Coming into the game, he was the only batsman from his team who was under pressure. By his standards, Mahendra Singh Dhoni had had a poor World Cup with the bat. Sanjjeev K Samyal reports.cricket Updated: Apr 03, 2011 02:02 IST
Coming into the game, he was the only batsman from his team who was under pressure. By his standards, Mahendra Singh Dhoni had had a poor World Cup with the bat.
Hence, when he walked out to bat at the most crucial stage of the Indian innings, at the fall of Virat Kohli on 114 for 3 in 21.4 overs, it was a very bold statement from someone not in good nick.
Dhoni's success has been based on taking the bull by the horns, and in the end it was only fitting that when his team made history he led them from the front.
At the Wankhede Stadium on Saturday, the Indian captain lived up to his reputation as one of the greats of the game, a true big match player, with an innings of great maturity at the grandest stage. Dhoni had the depth in his batting armoury to do it even if he failed, but he knew personally that it would have taken away something from the epic victory.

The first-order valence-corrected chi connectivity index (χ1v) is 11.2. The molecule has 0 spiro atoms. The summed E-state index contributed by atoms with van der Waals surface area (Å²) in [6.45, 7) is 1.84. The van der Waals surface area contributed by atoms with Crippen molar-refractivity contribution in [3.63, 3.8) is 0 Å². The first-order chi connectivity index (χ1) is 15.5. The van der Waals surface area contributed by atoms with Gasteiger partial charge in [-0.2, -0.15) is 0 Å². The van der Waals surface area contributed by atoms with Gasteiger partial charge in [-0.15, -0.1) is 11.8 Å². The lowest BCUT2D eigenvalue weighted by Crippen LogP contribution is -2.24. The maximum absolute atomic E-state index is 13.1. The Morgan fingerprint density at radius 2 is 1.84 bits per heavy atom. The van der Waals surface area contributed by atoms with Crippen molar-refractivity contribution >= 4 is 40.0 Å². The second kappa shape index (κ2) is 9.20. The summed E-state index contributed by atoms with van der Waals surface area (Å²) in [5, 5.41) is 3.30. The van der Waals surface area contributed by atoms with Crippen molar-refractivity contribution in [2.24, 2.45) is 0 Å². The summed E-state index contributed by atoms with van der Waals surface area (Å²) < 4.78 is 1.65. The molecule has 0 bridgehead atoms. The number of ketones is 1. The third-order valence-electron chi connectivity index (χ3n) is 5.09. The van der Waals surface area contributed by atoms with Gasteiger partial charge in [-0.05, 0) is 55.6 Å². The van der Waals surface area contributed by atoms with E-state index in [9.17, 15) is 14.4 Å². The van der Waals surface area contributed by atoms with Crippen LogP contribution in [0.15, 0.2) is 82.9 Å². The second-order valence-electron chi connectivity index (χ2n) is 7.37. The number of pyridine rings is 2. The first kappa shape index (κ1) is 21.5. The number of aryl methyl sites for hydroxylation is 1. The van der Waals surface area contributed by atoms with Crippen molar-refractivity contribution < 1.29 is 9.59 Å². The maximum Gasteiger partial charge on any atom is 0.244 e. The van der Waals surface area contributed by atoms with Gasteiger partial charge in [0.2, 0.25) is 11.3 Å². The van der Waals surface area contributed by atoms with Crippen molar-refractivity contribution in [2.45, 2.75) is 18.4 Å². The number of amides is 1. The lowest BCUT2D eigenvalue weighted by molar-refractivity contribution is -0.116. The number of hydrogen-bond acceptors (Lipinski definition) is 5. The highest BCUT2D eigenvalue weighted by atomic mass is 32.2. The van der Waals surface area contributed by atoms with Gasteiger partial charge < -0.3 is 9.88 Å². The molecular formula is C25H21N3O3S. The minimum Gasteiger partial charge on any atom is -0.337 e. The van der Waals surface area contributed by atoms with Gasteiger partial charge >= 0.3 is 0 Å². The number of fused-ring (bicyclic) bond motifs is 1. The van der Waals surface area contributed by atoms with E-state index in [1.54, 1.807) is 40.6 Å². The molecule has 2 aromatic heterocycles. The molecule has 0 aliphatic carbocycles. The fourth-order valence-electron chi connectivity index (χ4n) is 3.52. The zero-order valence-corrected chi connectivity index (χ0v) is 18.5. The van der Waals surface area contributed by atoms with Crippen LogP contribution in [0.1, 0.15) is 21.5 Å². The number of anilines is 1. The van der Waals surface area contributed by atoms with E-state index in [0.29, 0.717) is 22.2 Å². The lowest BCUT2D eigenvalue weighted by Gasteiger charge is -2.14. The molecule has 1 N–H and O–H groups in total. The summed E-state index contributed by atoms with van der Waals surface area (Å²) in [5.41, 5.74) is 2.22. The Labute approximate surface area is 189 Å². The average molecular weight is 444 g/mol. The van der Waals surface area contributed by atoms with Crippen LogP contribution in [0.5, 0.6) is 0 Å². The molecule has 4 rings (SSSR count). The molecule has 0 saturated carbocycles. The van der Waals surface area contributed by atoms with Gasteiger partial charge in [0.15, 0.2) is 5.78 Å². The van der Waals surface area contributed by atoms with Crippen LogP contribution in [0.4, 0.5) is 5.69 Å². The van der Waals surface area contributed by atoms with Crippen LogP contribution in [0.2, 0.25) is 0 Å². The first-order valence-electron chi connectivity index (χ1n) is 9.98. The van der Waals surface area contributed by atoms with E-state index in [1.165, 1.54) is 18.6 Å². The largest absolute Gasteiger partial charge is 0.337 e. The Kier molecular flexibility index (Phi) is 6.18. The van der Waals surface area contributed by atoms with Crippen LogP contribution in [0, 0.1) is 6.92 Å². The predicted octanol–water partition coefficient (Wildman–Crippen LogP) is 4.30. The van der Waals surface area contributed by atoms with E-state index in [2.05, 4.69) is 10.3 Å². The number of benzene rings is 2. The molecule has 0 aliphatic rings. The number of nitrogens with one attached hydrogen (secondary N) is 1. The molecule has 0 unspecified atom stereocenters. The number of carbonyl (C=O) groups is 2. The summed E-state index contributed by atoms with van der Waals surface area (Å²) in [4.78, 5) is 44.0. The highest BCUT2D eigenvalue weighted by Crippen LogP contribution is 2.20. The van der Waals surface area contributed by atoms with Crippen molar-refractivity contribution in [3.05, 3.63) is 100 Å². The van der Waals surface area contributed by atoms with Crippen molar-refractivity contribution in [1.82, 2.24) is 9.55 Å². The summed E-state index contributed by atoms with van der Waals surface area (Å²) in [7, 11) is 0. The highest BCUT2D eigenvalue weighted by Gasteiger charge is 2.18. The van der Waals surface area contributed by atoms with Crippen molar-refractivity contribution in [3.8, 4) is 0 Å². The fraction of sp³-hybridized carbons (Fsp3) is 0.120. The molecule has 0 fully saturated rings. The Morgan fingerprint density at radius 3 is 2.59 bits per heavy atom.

Though there had been a good recovery by Gautam Gambhir and Virat Kohli, it was anybody's game when Dhoni arrived at the crease. The Indian skipper went on to dismantle the Sri Lankan bowling step by step to take the game away from Muralitharan & Co., powering India to their biggest one-day triumph in 28 years.
It was only natural to feel the pressure, but if he was indeed feeling the heat, there were no signs. He has always emphasised the need for the captain to show the way when the going gets tough and there was not a better example than his brilliant effort in the final.
Dhoni had aggregated just 162 runs coming into the game and there were a few eyebrows raised when he walked inahead of the in-form Yuvraj Singh. In a few overs, the intention was clear. Apart from having a left-right combination with Gautam Gambhir, at that moment Lanka's ace spinner Muralitharan was operating and, by cricketing logic, he did not want to expose the lynchpin of his batting, Yuvraj, straight up against the offie.
He was better equipped to play Muralitharan, having kept wicket to him for three seasons at Chennai Super Kings in the Indian Premier League and having batted against him at the nets.
Given the weight of expectations, no other team might have faced such pressure. All along the Indian captain said, he saw the pressure as a chance to create an opportunity.